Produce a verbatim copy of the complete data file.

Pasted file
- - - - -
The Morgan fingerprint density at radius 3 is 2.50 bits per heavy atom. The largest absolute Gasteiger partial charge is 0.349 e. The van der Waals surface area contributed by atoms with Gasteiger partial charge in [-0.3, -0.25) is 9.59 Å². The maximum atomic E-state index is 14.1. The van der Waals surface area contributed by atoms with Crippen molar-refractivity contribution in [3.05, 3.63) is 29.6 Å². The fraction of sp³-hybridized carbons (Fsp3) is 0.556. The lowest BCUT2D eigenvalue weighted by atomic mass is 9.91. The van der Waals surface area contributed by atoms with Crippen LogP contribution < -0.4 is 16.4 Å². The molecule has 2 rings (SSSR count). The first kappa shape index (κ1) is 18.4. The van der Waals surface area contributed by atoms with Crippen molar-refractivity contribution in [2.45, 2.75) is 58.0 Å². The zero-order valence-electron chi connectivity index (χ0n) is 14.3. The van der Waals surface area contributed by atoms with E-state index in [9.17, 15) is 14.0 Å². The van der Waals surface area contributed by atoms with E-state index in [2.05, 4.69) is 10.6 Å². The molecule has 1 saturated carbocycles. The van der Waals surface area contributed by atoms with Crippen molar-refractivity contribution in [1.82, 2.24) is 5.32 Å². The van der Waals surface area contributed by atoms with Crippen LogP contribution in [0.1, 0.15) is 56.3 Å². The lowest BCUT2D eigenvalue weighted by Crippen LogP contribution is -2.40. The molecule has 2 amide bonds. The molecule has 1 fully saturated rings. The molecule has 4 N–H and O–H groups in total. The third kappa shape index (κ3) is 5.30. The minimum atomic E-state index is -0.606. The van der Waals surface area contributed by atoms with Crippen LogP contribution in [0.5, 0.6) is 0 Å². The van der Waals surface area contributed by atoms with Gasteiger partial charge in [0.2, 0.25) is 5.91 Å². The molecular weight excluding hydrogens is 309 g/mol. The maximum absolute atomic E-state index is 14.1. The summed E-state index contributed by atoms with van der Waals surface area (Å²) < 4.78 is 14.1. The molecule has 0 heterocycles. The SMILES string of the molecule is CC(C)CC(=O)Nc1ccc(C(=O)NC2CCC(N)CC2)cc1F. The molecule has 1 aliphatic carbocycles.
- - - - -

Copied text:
The Morgan fingerprint density at radius 3 is 2.50 bits per heavy atom. The largest absolute Gasteiger partial charge is 0.349 e. The van der Waals surface area contributed by atoms with Gasteiger partial charge in [-0.3, -0.25) is 9.59 Å². The maximum atomic E-state index is 14.1. The van der Waals surface area contributed by atoms with Crippen molar-refractivity contribution in [3.05, 3.63) is 29.6 Å². The fraction of sp³-hybridized carbons (Fsp3) is 0.556. The lowest BCUT2D eigenvalue weighted by atomic mass is 9.91. The van der Waals surface area contributed by atoms with Crippen LogP contribution < -0.4 is 16.4 Å². The molecule has 2 rings (SSSR count). The first kappa shape index (κ1) is 18.4. The van der Waals surface area contributed by atoms with Crippen molar-refractivity contribution in [2.45, 2.75) is 58.0 Å². The zero-order valence-electron chi connectivity index (χ0n) is 14.3. The van der Waals surface area contributed by atoms with E-state index in [9.17, 15) is 14.0 Å². The van der Waals surface area contributed by atoms with E-state index in [2.05, 4.69) is 10.6 Å². The molecule has 1 saturated carbocycles. The van der Waals surface area contributed by atoms with Crippen molar-refractivity contribution in [1.82, 2.24) is 5.32 Å². The van der Waals surface area contributed by atoms with Crippen LogP contribution in [0.1, 0.15) is 56.3 Å². The lowest BCUT2D eigenvalue weighted by Crippen LogP contribution is -2.40. The molecule has 2 amide bonds. The molecule has 1 fully saturated rings. The molecule has 4 N–H and O–H groups in total. The third kappa shape index (κ3) is 5.30. The minimum atomic E-state index is -0.606. The van der Waals surface area contributed by atoms with Crippen LogP contribution in [0.5, 0.6) is 0 Å². The van der Waals surface area contributed by atoms with Gasteiger partial charge in [0.2, 0.25) is 5.91 Å². The molecular weight excluding hydrogens is 309 g/mol. The maximum absolute atomic E-state index is 14.1. The summed E-state index contributed by atoms with van der Waals surface area (Å²) < 4.78 is 14.1. The molecule has 0 heterocycles. The SMILES string of the molecule is CC(C)CC(=O)Nc1ccc(C(=O)NC2CCC(N)CC2)cc1F. The molecule has 1 aliphatic carbocycles.